Nordstrom recently tested new technology in their stores in order to learn more about their customers. The system tracked customers’ movements by following their smartphone Wi-Fi signals while in the store. Nordstrom’s system is similar to what online retailers do to track customers’ online movements. Nordstrom is one of many retailers that are using in-store tracking and monitoring technologies, yet there are concerns of privacy.
The retailer posted a sign regarding the tracking, and some customers complained. The Nordstrom experiment ended in May, mainly due to complaints, according to The New York Times.
The retailer’s actions are part of a movement to collect data on in-store customer behavior. Using video surveillance and cellular phone signals, retailers also use apps in order to learn additional details, all to determine a shopper’s sex, where they spend time in a store and the time spent looking at merchandise prior to buying it.
Some consumers, that normally do not care about online tracking, take issue with the physical tracking. “The idea that you’re being stalked in a store is, I think, a bit creepy, as opposed to, it’s only a cookie — they don’t really know who I am,” said Robert Plant, a computer information systems professor at the University of Miami School of Business Administration. He also adds that consumers can rarely control or have access to this data.
Philz Coffee in Berkeley, California, is using technology from Euclid Analytics that worked on the Nordstrom experiment, to determine the signals among smartphones and a Wi-Fi antenna to count the number of people walking by the storefront and how many actually enter.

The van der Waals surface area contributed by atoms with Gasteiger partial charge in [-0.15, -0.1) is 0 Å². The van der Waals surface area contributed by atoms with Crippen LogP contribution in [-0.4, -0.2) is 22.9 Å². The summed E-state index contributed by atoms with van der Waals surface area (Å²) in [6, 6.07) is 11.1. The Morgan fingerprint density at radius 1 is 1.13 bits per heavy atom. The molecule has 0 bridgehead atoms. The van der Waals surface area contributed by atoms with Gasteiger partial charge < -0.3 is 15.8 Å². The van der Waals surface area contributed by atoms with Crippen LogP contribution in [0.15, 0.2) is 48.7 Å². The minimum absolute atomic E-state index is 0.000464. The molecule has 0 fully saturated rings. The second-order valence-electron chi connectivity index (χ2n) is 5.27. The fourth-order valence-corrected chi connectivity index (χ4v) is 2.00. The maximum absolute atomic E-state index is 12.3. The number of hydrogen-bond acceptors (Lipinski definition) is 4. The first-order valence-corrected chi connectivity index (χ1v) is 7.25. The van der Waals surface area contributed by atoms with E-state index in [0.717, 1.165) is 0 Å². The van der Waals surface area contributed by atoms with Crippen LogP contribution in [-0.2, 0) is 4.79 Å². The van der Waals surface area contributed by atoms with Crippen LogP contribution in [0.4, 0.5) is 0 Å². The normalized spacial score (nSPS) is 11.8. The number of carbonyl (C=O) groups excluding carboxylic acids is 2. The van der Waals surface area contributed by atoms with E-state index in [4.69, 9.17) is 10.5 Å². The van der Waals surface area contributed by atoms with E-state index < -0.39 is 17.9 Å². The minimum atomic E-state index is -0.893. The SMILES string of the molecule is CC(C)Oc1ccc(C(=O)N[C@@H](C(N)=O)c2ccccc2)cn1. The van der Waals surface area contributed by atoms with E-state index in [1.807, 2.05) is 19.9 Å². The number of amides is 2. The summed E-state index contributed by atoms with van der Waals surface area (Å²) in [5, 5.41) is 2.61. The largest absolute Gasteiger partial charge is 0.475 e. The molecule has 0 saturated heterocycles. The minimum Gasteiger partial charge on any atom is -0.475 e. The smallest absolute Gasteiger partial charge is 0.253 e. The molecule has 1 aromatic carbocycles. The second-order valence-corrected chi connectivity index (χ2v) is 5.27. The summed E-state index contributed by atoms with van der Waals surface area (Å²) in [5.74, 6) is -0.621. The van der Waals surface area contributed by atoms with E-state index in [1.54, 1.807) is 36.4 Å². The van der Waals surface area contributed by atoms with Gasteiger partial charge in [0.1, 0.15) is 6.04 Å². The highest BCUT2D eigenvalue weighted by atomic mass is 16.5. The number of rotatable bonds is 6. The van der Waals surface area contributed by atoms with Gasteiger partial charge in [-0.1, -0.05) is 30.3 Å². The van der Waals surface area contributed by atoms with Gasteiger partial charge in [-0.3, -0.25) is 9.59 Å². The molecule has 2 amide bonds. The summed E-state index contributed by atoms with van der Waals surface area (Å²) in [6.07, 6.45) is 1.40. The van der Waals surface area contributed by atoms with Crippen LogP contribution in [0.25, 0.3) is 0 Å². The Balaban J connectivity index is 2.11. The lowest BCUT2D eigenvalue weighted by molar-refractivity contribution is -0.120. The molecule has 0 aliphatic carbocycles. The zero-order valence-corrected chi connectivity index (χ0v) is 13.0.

“Brick-and-mortar stores have been disadvantaged compared with online retailers, which get people’s digital crumbs,” explains Guido Jouret, the head of Cisco’s emerging technologies group. Jouret argues that physical stores should have the same data mining and analytics that online retailers do determining customer habits.
RetailNext uses video footage to study in-store shopping behaviors. The company also uses shoppers’ smartphones to discover more patterns by using their Wi-Fi to determine their location in the store or if they are a returning customer, regardless if the shopper uses their Wi-Fi or not.
Other companies are using facial recognition systems to measure shoppers’ reactions. London-based Realeyes uses this technology to determine responses, such as “happiness levels,” and Russian startup Synqera sells facial recognition that personalizes marketing messages to a customer’s gender, age and mood.
New York-based Nomi matches a phone to a specific person by using an app or an email address provided by the customer. It then creates and maintains a profile based on in-store and online activity.
Despite all the tracking, some consumers are willing to trade their digital privacy for special discounts and services. Placed, a Seattle company, offers an app that asks where customers are while in the store and sells this data to retailers, in exchange for cash or gift cards. According to the company, they have had more than 500,000 downloads.
A video demonstration of some of these technologies can be viewed in the NYT article.